City, county set to buy open space on Smuggler |

City, county set to buy open space on Smuggler

Jeremy Heiman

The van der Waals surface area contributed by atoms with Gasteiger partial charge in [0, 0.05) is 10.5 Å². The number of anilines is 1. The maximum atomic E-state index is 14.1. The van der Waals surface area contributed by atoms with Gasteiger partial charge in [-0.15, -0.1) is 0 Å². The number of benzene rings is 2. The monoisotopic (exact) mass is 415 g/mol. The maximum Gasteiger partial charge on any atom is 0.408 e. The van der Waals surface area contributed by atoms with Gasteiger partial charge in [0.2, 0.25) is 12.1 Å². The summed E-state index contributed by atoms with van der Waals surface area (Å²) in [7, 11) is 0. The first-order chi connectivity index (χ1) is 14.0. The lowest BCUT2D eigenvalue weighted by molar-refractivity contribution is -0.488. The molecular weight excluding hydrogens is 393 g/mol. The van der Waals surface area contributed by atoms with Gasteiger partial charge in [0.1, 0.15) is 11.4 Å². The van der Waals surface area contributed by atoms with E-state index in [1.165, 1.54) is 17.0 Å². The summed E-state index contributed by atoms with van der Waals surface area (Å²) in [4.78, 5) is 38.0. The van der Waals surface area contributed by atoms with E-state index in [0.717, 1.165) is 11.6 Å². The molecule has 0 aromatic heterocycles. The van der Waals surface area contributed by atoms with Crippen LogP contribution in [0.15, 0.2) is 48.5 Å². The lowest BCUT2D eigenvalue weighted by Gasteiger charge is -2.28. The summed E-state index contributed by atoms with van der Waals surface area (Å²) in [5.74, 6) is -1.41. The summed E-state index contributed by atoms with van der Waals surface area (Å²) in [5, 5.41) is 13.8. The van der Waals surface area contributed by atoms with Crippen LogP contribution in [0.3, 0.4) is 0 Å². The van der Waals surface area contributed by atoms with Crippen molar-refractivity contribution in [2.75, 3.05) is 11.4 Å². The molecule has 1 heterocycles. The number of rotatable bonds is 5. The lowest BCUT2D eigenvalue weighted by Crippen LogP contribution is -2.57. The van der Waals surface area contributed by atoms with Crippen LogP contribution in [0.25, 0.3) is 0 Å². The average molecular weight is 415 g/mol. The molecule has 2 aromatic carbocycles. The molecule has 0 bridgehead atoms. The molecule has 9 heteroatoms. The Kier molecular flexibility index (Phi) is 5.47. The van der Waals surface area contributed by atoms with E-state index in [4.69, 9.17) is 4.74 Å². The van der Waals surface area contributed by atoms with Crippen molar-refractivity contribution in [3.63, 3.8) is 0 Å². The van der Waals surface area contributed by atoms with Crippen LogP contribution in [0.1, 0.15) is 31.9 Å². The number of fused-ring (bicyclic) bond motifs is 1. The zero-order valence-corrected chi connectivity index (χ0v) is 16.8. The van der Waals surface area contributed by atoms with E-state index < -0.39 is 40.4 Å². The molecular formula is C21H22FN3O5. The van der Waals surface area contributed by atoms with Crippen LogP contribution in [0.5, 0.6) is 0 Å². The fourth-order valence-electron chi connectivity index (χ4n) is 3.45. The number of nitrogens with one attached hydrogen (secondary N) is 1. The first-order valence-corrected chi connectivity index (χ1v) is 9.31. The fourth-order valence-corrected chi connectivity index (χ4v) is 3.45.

Another piece of undeveloped Smuggler Mountain land may soon become public property.This afternoon, the Pitkin County Commissioners will consider the purchase, in partnership with the city of Aspen, of a 37-acre parcel that includes much of the face of Smuggler. The Aspen City Council approved an intergovernmental agreement with Pitkin County last night, formalizing the funding arrangement between the two bodies.The property, owned by Chicago-area resident Mickie Flanigan, borders the Harley Baldwin mining claims, the Little Maud and the B&M, now under contract to be acquired by the county’s Open Space and Trails program. Smuggler Road passes through the Flanigan parcel both above and below the Smuggler observation deck, which is on the B&M claim.According to a county memo, Flanigan has offered the parcel to the city and county for half its reported appraised value of $2.5 million. She has proposed giving the remaining value of the property to the county as a charitable contribution.Terry Paulson, City Council member and acting mayor, asked Flanigan’s attorney to pass on the council’s appreciation to her.”Every time I see this happen, I get a little more refreshed that not everybody in this town is out to make a whole bunch of money,” Paulson said.When the chance to purchase the parcel surfaced, said Open Space and Trails director Dale Will, it went straight to the top of the wish list.”It’s sort of a no-brainer, from the open space point of view,” Will said.The Open Space and Trails Board of Trustees voted Oct. 5 to recommend that the county commissioners authorize spending the county’s $630,000 share of the purchase price. The commissioners must make the final decision on expenditure of open space funds.The property contained one site, and perhaps two, suitable for development, an aspect that will be eliminated by the purchase. Except for the road, the property is undeveloped, said Open Space program coordinator Jen Pierce.The two governments have agreed to create a management plan for the property once the sale is final. Management will focus on conservation, wildlife habitat and the possible construction of recreational trails, said City Manager Steve Barwick.The city of Aspen’s participation in the purchase depends on whether Aspen voters approve referendum 2B, a proposed one-half cent sales tax increase for open space purchases, on the Nov. 7 ballot. The purpose of the ballot issue is to provide a funding mechanism to purchase open space within and adjacent to the city.”This is a real good example of the type of property it’s aimed at,” Barwick said. The city expects to collect $2 million per year from the tax, he said.The county has left itself an option to purchase 100 percent of the property if the city’s tax proposal is defeated, but the additional expenditure would require additional approvals by the Open Space board and the commissioners.Several mining claims, some whole and some partial, make up the property. They are: the Alma, the Arkansas, the Ballarat, the Chatfield, the Fossil, the General Jackson and the Glendale. Flanigan got the property when she was forced to foreclose on a loan to George M. “Wilk” Wilkinson perhaps 15 years ago, Will said.The purchase would bring public holdings on the face of Smuggler up to 57 acres, Will said, combined with the Baldwin claims. Wilkinson is said to hold about 240 acres on the mountain.The commissioners’ final vote to release Open Space and Trails money for the purchase will be after a public hearing Oct. 25.

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